Woman Admits to $145K Coronavirus Stimulus Check Fraud with Death Row Son
There have been a lot of stimulus checks scams where hackers have tried to rob people of their personal details by using stimulus checks as bait. Recently, a new coronavirus...
There have been a lot of stimulus checks scams where hackers have tried to rob people of their personal details by using stimulus checks as bait. Recently, a new coronavirus stimulus check fraud surfaced where a woman conspired with her son to get more than $145,000 in stimulus check claims. The Modesto woman faces around 20 years in prison for conspiring with her son to file fraudulent stimulus checks. Dunlap's son is on Death Row at San Quentin State Prison.
New Coronavirus Stimulus Check Fraud: What Is It?
Last week, Sheila Denise Dunlap, 51, pleaded guilty in a San Francisco federal courtroom for conspiring to commit wire fraud and identity theft in filing over $145,000 in stimulus check claims. In May last year, Dunlap was charged for engaging in a wire fraud conspiracy to file fraudulent applications to claim the EIP (Economic Impact Payments).
In the courtroom, Dunlap admitted that she and her son obtained the personal information of over 9,000 people to claim their stimulus checks in 2020. In her plea, Dunlap admitted that her son sent her the personal information of his fellow prisoners. Also, her son, identified only by the initials D.W., sent the details of others whom he believed might qualify for the stimulus checks as non-filers.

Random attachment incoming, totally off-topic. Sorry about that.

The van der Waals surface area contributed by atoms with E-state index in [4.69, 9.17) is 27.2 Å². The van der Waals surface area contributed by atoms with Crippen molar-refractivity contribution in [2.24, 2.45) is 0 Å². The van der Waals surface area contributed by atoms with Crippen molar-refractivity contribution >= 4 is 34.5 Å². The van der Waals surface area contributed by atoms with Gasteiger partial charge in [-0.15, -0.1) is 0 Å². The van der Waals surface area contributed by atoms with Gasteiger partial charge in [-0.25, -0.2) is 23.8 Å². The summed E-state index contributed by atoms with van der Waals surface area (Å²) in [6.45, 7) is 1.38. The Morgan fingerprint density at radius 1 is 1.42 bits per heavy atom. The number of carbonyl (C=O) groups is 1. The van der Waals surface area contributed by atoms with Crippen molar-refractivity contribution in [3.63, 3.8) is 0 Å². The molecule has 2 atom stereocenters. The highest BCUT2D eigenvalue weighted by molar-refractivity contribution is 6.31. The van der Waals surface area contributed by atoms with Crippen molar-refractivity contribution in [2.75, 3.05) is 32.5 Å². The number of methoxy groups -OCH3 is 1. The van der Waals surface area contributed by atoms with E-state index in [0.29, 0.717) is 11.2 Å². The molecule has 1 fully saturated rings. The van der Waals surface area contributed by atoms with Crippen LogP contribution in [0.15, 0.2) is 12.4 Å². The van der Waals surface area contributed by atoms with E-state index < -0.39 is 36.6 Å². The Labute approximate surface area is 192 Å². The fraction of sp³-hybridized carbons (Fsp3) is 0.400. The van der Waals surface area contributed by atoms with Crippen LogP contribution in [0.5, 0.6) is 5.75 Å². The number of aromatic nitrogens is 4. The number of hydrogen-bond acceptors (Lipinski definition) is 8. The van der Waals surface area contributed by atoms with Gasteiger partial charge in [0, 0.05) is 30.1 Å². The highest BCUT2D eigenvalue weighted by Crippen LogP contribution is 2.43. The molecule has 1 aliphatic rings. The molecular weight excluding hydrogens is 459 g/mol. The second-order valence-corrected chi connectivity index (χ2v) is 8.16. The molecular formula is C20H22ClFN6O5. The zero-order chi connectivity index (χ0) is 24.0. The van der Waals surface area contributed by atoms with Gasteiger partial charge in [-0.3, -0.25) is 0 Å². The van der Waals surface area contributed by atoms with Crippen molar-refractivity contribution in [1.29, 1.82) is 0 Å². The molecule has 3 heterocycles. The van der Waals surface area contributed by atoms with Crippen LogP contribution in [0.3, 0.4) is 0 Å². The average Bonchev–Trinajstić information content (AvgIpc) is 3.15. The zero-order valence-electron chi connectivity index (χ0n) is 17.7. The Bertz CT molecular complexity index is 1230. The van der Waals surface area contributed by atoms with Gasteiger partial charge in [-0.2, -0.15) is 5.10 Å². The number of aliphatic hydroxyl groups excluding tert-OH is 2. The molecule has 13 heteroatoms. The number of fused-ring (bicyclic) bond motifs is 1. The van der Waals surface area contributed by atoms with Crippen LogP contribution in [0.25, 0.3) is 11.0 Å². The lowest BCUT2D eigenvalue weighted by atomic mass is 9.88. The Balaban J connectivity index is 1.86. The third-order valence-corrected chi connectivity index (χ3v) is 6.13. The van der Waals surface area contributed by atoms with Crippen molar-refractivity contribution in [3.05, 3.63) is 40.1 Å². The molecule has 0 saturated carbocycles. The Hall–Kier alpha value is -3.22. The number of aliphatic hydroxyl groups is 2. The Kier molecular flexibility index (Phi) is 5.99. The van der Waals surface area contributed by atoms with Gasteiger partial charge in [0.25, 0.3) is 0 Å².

Dunlap told the court that she used all this information to file fraudulent claims through the IRS's EIP Portal. Moreover, Dunlap gave her own bank account details in each fraudulent application she filed so as to get the stimulus checks in her own account.
Dunlap also admitted that her son told her to first file the fraudulent claims using the information of the youngest adults. This is because young adults, who are mostly college-aged individuals, didn't fall in the income bracket to trigger a tax return, and thus, were likely to fall in the category of non-filers for the stimulus checks.
How Did Mother And Son Carry Out The Fraud?
In her plea, Dunlap admitted that she used the personal information (names and Social Security numbers) of the inmates and other people to file 121 stimulus check claims. Further, she revealed that she conspired between March 2020 and July 2020 with her son to get the personal information of the potential applicants, as well as to file claims. At the time, her son was serving a capital prison sentence on Death Row at San Quentin State Prison.
Dunlap noted that around April 2020, her son coordinated with another person to email her a sheet that carried the personal details of 9,043 individuals. Public prosecutors allege that Dunlap and her son communicated using phone calls and text messages.
She has pleaded guilty to one count of wire fraud conspiracy and to one count of aggravated identity theft. The former carries a maximum penalty of 20 years in prison and $250,000 in fine, while the maximum penalty in the latter case is two years in prison and $250,000 in fine.
Dunlap, who remains out of custody, is now scheduled to appear before United States District Judge Susan Illston on June 24, 2022.
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